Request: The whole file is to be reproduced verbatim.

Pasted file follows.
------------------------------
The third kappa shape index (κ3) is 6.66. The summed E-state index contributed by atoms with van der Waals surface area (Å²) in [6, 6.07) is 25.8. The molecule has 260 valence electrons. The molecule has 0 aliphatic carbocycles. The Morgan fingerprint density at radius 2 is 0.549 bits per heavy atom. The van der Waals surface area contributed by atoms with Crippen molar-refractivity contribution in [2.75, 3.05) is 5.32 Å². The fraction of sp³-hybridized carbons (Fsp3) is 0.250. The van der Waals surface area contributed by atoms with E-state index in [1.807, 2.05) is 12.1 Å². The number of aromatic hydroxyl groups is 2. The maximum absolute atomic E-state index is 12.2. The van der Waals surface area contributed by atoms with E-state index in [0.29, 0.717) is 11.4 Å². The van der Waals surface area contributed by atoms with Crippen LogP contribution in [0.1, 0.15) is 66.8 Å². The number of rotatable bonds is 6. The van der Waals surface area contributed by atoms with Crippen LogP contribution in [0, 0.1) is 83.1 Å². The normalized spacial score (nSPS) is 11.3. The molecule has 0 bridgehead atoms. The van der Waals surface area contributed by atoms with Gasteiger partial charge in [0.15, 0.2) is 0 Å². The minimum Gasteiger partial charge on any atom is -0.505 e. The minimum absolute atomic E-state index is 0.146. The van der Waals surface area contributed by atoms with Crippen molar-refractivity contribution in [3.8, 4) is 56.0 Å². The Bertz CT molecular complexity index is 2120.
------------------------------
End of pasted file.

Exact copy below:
The third kappa shape index (κ3) is 6.66. The summed E-state index contributed by atoms with van der Waals surface area (Å²) in [6, 6.07) is 25.8. The molecule has 260 valence electrons. The molecule has 0 aliphatic carbocycles. The Morgan fingerprint density at radius 2 is 0.549 bits per heavy atom. The van der Waals surface area contributed by atoms with Crippen molar-refractivity contribution in [2.75, 3.05) is 5.32 Å². The fraction of sp³-hybridized carbons (Fsp3) is 0.250. The van der Waals surface area contributed by atoms with E-state index in [1.807, 2.05) is 12.1 Å². The number of aromatic hydroxyl groups is 2. The maximum absolute atomic E-state index is 12.2. The van der Waals surface area contributed by atoms with E-state index in [0.29, 0.717) is 11.4 Å². The van der Waals surface area contributed by atoms with Crippen LogP contribution in [0.1, 0.15) is 66.8 Å². The number of rotatable bonds is 6. The van der Waals surface area contributed by atoms with Crippen LogP contribution in [0, 0.1) is 83.1 Å². The normalized spacial score (nSPS) is 11.3. The molecule has 0 bridgehead atoms. The van der Waals surface area contributed by atoms with Gasteiger partial charge in [0.15, 0.2) is 0 Å². The minimum Gasteiger partial charge on any atom is -0.505 e. The minimum absolute atomic E-state index is 0.146. The van der Waals surface area contributed by atoms with Crippen molar-refractivity contribution in [3.8, 4) is 56.0 Å². The Bertz CT molecular complexity index is 2120.